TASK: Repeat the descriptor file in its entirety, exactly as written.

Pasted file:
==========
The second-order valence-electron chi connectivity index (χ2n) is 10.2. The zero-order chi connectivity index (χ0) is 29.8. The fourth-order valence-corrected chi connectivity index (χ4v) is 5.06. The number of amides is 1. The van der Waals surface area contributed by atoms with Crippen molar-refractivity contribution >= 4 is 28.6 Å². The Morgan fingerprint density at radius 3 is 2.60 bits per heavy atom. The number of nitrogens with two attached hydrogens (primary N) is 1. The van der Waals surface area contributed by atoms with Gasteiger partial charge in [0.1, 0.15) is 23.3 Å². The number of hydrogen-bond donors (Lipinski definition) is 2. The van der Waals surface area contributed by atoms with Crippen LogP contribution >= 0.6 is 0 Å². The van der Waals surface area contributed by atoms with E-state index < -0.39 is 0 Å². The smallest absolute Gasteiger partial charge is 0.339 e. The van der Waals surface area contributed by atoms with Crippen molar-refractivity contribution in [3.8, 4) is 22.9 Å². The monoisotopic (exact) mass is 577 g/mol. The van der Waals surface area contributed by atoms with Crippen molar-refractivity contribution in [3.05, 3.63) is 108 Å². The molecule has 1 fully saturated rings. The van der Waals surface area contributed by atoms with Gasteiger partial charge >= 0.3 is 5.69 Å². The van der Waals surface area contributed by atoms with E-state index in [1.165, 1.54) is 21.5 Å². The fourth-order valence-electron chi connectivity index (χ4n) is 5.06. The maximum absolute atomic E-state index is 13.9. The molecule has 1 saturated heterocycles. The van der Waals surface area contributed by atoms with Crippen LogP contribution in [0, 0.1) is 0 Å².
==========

The second-order valence-electron chi connectivity index (χ2n) is 10.2. The zero-order chi connectivity index (χ0) is 29.8. The fourth-order valence-corrected chi connectivity index (χ4v) is 5.06. The number of amides is 1. The van der Waals surface area contributed by atoms with Crippen molar-refractivity contribution >= 4 is 28.6 Å². The Morgan fingerprint density at radius 3 is 2.60 bits per heavy atom. The number of nitrogens with two attached hydrogens (primary N) is 1. The van der Waals surface area contributed by atoms with Gasteiger partial charge in [0.1, 0.15) is 23.3 Å². The number of hydrogen-bond donors (Lipinski definition) is 2. The van der Waals surface area contributed by atoms with Crippen LogP contribution >= 0.6 is 0 Å². The van der Waals surface area contributed by atoms with E-state index < -0.39 is 0 Å². The smallest absolute Gasteiger partial charge is 0.339 e. The van der Waals surface area contributed by atoms with Crippen molar-refractivity contribution in [3.8, 4) is 22.9 Å². The monoisotopic (exact) mass is 577 g/mol. The van der Waals surface area contributed by atoms with Crippen molar-refractivity contribution in [3.05, 3.63) is 108 Å². The molecule has 1 fully saturated rings. The van der Waals surface area contributed by atoms with Gasteiger partial charge >= 0.3 is 5.69 Å². The van der Waals surface area contributed by atoms with E-state index in [1.165, 1.54) is 21.5 Å². The fourth-order valence-electron chi connectivity index (χ4n) is 5.06. The maximum absolute atomic E-state index is 13.9. The molecule has 1 saturated heterocycles. The van der Waals surface area contributed by atoms with Crippen LogP contribution in [0, 0.1) is 0 Å².